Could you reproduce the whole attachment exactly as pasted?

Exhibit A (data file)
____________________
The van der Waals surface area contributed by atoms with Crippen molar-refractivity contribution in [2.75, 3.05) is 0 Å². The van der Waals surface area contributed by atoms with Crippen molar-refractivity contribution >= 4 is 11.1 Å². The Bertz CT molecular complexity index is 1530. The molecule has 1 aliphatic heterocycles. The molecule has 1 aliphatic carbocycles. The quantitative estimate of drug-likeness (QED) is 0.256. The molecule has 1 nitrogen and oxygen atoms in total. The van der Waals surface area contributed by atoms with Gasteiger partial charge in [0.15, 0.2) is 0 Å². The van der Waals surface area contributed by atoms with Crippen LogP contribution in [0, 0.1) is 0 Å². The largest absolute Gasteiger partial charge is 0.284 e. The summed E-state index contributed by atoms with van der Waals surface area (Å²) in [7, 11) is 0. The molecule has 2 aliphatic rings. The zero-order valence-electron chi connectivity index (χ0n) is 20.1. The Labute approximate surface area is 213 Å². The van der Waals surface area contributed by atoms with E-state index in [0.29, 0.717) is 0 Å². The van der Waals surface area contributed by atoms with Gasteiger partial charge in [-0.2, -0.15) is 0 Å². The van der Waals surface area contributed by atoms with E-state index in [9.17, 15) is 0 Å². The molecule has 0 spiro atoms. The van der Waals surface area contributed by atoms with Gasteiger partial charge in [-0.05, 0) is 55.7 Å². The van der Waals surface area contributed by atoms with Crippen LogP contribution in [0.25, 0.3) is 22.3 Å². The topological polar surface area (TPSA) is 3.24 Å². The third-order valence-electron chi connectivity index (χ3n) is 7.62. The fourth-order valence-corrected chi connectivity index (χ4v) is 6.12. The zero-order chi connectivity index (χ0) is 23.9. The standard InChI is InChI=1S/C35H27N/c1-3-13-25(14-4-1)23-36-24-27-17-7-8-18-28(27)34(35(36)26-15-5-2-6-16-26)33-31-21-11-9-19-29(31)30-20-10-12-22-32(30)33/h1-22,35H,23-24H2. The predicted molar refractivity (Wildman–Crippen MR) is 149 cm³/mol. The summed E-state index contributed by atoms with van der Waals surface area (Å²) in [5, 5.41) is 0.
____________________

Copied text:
The van der Waals surface area contributed by atoms with Crippen molar-refractivity contribution in [2.75, 3.05) is 0 Å². The van der Waals surface area contributed by atoms with Crippen molar-refractivity contribution >= 4 is 11.1 Å². The Bertz CT molecular complexity index is 1530. The molecule has 1 aliphatic heterocycles. The molecule has 1 aliphatic carbocycles. The quantitative estimate of drug-likeness (QED) is 0.256. The molecule has 1 nitrogen and oxygen atoms in total. The van der Waals surface area contributed by atoms with Gasteiger partial charge in [0.15, 0.2) is 0 Å². The van der Waals surface area contributed by atoms with Crippen LogP contribution in [0, 0.1) is 0 Å². The largest absolute Gasteiger partial charge is 0.284 e. The summed E-state index contributed by atoms with van der Waals surface area (Å²) in [7, 11) is 0. The molecule has 2 aliphatic rings. The zero-order valence-electron chi connectivity index (χ0n) is 20.1. The Labute approximate surface area is 213 Å². The van der Waals surface area contributed by atoms with E-state index in [0.29, 0.717) is 0 Å². The van der Waals surface area contributed by atoms with Gasteiger partial charge in [-0.2, -0.15) is 0 Å². The van der Waals surface area contributed by atoms with E-state index in [9.17, 15) is 0 Å². The molecule has 0 spiro atoms. The van der Waals surface area contributed by atoms with Gasteiger partial charge in [-0.05, 0) is 55.7 Å². The van der Waals surface area contributed by atoms with Crippen LogP contribution in [0.25, 0.3) is 22.3 Å². The topological polar surface area (TPSA) is 3.24 Å². The third-order valence-electron chi connectivity index (χ3n) is 7.62. The fourth-order valence-corrected chi connectivity index (χ4v) is 6.12. The zero-order chi connectivity index (χ0) is 23.9. The standard InChI is InChI=1S/C35H27N/c1-3-13-25(14-4-1)23-36-24-27-17-7-8-18-28(27)34(35(36)26-15-5-2-6-16-26)33-31-21-11-9-19-29(31)30-20-10-12-22-32(30)33/h1-22,35H,23-24H2. The predicted molar refractivity (Wildman–Crippen MR) is 149 cm³/mol. The summed E-state index contributed by atoms with van der Waals surface area (Å²) in [5, 5.41) is 0.